B-School Startups: Before Voting, Check Out ElectNext

Keya Dannenbaum (center) from ElectNext speaks during a panel session at Wharton's Founders Retreat in 2012 Courtesy The Wharton School

Editor’s Note: This story is part of Bloomberg Businessweek’s occasional series on the world of startups. The series focuses on MBAs and undergraduate business students who developed their ideas or launched their businesses while still in school, as well as the many ways their schools helped them get the new ventures off the ground.

Keya Dannenbaum became so absorbed in her first year of MBA classes that she made a serious professional blunder: She missed the deadline to register to vote.

It was fall 2010, right before the U.S. congressional election, and Dannenbaum had arrived at the University of Pennsylvania’s Wharton School after working for Hillary Clinton’s 2008 presidential campaign and leading election strategies for the mayor of New Haven, Conn. She had also recently finished a master’s degree in political science at Princeton. Sitting out the 2010 election “was truly a look-in-the-mirror moment,” she says. “I’d spent all this time lamenting how this happens to everyone else, and here I was in the same situation.”

Months later, a Wharton professor assigned Dannenbaum to pitch an idea for a startup. Her answer was the political data company ElectNext, which in less than two years off the ground has raised $750,000 and landed deals with the Washington Post, NBC Politics, PBS NewsHour, and Hearst Television.

Dannenbaum’s idea was simple. She reasoned she had partly forgotten to register to vote because she didn’t know enough about the candidates running, and therefore didn’t feel invested enough in the race’s outcome. Her plan was to create a website that would ask users a series of questions about their political beliefs, and then show them the candidates running in any election who best matched their values.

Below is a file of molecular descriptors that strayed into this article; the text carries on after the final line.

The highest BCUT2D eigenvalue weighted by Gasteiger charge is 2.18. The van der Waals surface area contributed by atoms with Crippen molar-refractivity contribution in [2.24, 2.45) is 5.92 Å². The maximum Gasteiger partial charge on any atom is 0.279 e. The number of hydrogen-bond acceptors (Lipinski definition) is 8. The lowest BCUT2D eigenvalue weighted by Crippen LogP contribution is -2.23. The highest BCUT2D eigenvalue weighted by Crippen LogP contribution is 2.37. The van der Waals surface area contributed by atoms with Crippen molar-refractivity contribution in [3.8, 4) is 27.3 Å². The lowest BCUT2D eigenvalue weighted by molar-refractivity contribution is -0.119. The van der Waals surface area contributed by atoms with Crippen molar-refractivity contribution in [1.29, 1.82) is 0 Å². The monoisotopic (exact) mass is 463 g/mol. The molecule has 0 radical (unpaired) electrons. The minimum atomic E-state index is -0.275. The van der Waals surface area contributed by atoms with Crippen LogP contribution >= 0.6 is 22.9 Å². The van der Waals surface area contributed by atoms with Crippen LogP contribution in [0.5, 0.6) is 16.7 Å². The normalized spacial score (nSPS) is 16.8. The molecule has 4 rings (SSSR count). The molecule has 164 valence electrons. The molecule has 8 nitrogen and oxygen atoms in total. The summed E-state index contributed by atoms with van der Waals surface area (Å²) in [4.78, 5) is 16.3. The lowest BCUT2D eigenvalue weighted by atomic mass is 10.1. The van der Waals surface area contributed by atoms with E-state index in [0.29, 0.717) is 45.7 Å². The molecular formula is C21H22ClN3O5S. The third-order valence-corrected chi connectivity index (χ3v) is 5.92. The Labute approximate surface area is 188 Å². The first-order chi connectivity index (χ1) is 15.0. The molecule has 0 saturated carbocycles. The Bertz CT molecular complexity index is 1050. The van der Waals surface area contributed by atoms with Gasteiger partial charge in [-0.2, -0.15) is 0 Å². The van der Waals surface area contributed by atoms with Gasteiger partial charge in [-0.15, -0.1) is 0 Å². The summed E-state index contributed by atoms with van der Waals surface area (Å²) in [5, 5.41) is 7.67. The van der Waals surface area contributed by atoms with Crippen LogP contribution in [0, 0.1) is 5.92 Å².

In the company’s early stages, Dannenbaum likened the site to online dating services Match.com and OKCupid, drawing on the analogy that users would be paired with their best electoral partners. However, “we didn’t have a lot of data on candidates,” she says. “And we manually researched answers.”

Today’s site is much more sophisticated. It counts more than 2 million users and scrapes information about candidates’ policy platforms from more than 15 million campaign finance records as well as interest group ratings and politicians’ official websites. It then serves up recommendations based on users’ selections in a way that is similar to how Netflix makes movie suggestions, or how Amazon offers up purchase ideas. The site covers more than 4,500 politicians at the federal level and will soon expand into municipal politics. Users can click on each candidate recommendation to see exactly why a person was suggested for them.

ElectNext is nonpartisan and for-profit, and generates revenue by providing an app to its media partners. Its backers include Comcast Ventures, the venture capital arm of NBC parent Comcast, and the John S. and James L. Knight Foundation, an early supporter of ProPublica. The company has not yet reached the break-even point.

Dannenbaum left business school last year in order to drum up usage for the site headed into the presidential election. She says she’s undecided about returning next year. Yet the school played a substantial role in starting her company.

Wharton’s Karl Ulrich teaches Design of Web-Based Products and Services, and is the professor who assigned Dannenbaum to pitch her idea. His class is a four-day intensive program held at Wharton’s San Francisco campus over winter break. The premise is that “students are better off spending four days creating a prototype website and getting feedback, than spending half the year thinking about whether their idea is any good or not,” he says.

The class enrolls about 50 students, and each arrives on the first day with five Internet startup ideas. Students vote for the best pitches and whittle the list down from 250 to 50, then to 25, and finally to six. The students are divided equally into teams, each building an idea from the short list. “Usually one emerges as a real company,” Ulrich says.

The class has quickly grown in popularity in the four years it’s been offered, and past students include Warby Parker co-founder Neil Blumenthal. (Blumenthal did not pitch Warby Parker in the class because he was guarded about that idea, Ulrich says. He does not remember Blumenthal’s five suggestions.)

Shortly after the January 2011 course, Dannenbaum got $5,000 in startup cash from the Wharton Innovation Fund and ran a test partnership with the Philadelphia Inquirer focusing on the Republican primary election. She’s been busy since, performing demos of ElectNext at tech events in Silicon Valley and New York.

One perk of this year’s frenzied presidential blitz: Dannenbaum did not forget to register to vote.

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